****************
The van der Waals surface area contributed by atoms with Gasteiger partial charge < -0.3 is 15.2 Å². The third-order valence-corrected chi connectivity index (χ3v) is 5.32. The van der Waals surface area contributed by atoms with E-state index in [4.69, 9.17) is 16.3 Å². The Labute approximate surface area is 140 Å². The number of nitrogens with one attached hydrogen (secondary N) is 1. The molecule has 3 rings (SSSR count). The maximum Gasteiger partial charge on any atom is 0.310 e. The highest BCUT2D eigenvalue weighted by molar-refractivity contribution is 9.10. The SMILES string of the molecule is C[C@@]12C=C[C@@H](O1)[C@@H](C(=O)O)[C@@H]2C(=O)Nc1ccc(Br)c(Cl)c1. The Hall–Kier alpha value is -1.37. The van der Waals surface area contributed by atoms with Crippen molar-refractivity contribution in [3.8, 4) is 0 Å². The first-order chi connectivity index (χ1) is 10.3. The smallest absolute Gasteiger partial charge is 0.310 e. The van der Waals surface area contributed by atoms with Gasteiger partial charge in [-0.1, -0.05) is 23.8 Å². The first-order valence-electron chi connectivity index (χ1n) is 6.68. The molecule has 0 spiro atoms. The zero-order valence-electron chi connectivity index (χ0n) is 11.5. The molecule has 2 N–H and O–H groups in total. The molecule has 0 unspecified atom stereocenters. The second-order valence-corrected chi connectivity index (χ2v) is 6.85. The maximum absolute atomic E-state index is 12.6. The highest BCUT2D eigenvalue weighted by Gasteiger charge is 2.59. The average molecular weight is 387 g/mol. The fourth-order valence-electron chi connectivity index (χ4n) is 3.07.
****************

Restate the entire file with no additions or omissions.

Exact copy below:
The van der Waals surface area contributed by atoms with Gasteiger partial charge < -0.3 is 15.2 Å². The third-order valence-corrected chi connectivity index (χ3v) is 5.32. The van der Waals surface area contributed by atoms with E-state index in [4.69, 9.17) is 16.3 Å². The Labute approximate surface area is 140 Å². The number of nitrogens with one attached hydrogen (secondary N) is 1. The molecule has 3 rings (SSSR count). The maximum Gasteiger partial charge on any atom is 0.310 e. The highest BCUT2D eigenvalue weighted by molar-refractivity contribution is 9.10. The SMILES string of the molecule is C[C@@]12C=C[C@@H](O1)[C@@H](C(=O)O)[C@@H]2C(=O)Nc1ccc(Br)c(Cl)c1. The Hall–Kier alpha value is -1.37. The van der Waals surface area contributed by atoms with Crippen molar-refractivity contribution in [3.8, 4) is 0 Å². The first-order chi connectivity index (χ1) is 10.3. The smallest absolute Gasteiger partial charge is 0.310 e. The van der Waals surface area contributed by atoms with Gasteiger partial charge in [-0.1, -0.05) is 23.8 Å². The first-order valence-electron chi connectivity index (χ1n) is 6.68. The molecule has 0 spiro atoms. The zero-order valence-electron chi connectivity index (χ0n) is 11.5. The molecule has 2 N–H and O–H groups in total. The molecule has 0 unspecified atom stereocenters. The second-order valence-corrected chi connectivity index (χ2v) is 6.85. The maximum absolute atomic E-state index is 12.6. The highest BCUT2D eigenvalue weighted by Gasteiger charge is 2.59. The average molecular weight is 387 g/mol. The fourth-order valence-electron chi connectivity index (χ4n) is 3.07.